Many programming languages serve as interfaces that people can use to write programs. In our research, we have adapted many of the techniques of human-computer interaction in order to provide insight into the usability of programming language designs. These adaptations allow us to design languages that take the target users into account, as well as to assess the usability of the resulting languages.
In this tutorial, we will show how to integrate user-centered techniques into the design process of programming languages. This approach allows you, a language designer, to gather data from programmers and software engineers while designing your language in order to make your languages more usable. Then, you can conduct user studies to evaluate how effective your design is with users.
We will teach participants techniques for obtaining useful usability data from participants:
- Interviews and surveys
- Natural programming
- Usability studies, e.g. Wizard of Oz and think-aloud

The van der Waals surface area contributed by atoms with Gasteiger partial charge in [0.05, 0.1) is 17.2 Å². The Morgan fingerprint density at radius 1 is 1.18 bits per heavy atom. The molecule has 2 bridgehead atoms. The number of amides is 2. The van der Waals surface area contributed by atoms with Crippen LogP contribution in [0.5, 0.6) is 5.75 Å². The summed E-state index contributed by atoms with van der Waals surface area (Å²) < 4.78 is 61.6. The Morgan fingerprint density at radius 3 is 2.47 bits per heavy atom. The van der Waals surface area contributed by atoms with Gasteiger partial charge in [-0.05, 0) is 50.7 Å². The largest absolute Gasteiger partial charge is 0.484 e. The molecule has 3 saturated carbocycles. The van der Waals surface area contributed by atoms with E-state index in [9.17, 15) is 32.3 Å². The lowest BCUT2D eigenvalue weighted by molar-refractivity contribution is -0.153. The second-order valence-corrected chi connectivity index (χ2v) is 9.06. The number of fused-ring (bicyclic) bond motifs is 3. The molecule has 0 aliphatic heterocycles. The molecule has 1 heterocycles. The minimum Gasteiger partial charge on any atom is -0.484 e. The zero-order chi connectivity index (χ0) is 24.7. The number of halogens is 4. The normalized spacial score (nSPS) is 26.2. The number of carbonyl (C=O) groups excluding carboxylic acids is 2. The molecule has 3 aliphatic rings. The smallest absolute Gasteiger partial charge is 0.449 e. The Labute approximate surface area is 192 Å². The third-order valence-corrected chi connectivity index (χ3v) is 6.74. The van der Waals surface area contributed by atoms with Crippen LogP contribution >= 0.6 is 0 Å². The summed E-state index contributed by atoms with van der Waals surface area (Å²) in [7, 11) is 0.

- Comparative studies (A vs. B)
We will also address important practical considerations, such as participant recruitment and ethics. Part of the tutorial will be lecture-style. However, we hope that you bring your own language design questions to the tutorial. We will set aside time for you to work with us and other participants to practice developing studies about the questions that interest you most.
In order to help us customize the tutorial for you, we would appreciate it if you could pre-register.
Thu 27 AugDisplayed time zone: Eastern Time (US & Canada) change
09:00 - 12:30
|Integrating User-Centered Methods into Programming Language Design|